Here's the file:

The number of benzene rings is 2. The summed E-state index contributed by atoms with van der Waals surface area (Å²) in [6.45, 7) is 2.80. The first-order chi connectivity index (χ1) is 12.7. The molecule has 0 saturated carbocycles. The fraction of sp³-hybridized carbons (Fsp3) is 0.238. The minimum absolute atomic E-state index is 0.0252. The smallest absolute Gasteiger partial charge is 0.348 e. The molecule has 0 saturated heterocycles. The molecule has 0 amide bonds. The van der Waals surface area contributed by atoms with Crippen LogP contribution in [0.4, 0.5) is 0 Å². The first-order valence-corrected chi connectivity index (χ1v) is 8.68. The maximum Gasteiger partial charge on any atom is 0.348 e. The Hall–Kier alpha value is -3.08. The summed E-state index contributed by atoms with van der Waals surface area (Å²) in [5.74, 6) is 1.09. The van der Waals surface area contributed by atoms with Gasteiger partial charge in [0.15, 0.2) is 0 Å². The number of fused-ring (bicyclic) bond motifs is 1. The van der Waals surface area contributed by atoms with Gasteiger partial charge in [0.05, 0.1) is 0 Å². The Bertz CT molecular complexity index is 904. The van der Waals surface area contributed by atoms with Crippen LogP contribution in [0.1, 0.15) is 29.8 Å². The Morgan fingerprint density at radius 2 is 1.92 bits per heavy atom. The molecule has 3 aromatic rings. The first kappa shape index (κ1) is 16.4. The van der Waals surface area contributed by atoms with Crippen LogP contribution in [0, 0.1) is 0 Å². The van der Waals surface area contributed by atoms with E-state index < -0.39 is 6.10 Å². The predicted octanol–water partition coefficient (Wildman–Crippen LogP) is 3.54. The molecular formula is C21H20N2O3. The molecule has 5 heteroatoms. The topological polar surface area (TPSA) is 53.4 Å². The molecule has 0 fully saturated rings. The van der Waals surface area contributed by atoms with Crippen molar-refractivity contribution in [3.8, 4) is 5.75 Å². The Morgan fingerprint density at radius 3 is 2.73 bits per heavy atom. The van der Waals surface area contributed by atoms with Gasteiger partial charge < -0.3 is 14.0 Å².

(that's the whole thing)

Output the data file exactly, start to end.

The number of benzene rings is 2. The summed E-state index contributed by atoms with van der Waals surface area (Å²) in [6.45, 7) is 2.80. The first-order chi connectivity index (χ1) is 12.7. The molecule has 0 saturated carbocycles. The fraction of sp³-hybridized carbons (Fsp3) is 0.238. The minimum absolute atomic E-state index is 0.0252. The smallest absolute Gasteiger partial charge is 0.348 e. The molecule has 0 saturated heterocycles. The molecule has 0 amide bonds. The van der Waals surface area contributed by atoms with Crippen LogP contribution in [0.4, 0.5) is 0 Å². The first-order valence-corrected chi connectivity index (χ1v) is 8.68. The maximum Gasteiger partial charge on any atom is 0.348 e. The Hall–Kier alpha value is -3.08. The summed E-state index contributed by atoms with van der Waals surface area (Å²) in [5.74, 6) is 1.09. The van der Waals surface area contributed by atoms with Gasteiger partial charge in [0.15, 0.2) is 0 Å². The number of fused-ring (bicyclic) bond motifs is 1. The van der Waals surface area contributed by atoms with Gasteiger partial charge in [0.05, 0.1) is 0 Å². The Bertz CT molecular complexity index is 904. The van der Waals surface area contributed by atoms with Crippen LogP contribution in [0.1, 0.15) is 29.8 Å². The Morgan fingerprint density at radius 2 is 1.92 bits per heavy atom. The molecule has 3 aromatic rings. The first kappa shape index (κ1) is 16.4. The van der Waals surface area contributed by atoms with Crippen LogP contribution in [0, 0.1) is 0 Å². The van der Waals surface area contributed by atoms with E-state index < -0.39 is 6.10 Å². The predicted octanol–water partition coefficient (Wildman–Crippen LogP) is 3.54. The molecular formula is C21H20N2O3. The molecule has 5 heteroatoms. The topological polar surface area (TPSA) is 53.4 Å². The molecule has 0 fully saturated rings. The van der Waals surface area contributed by atoms with Crippen molar-refractivity contribution in [3.8, 4) is 5.75 Å². The Morgan fingerprint density at radius 3 is 2.73 bits per heavy atom. The van der Waals surface area contributed by atoms with Gasteiger partial charge < -0.3 is 14.0 Å².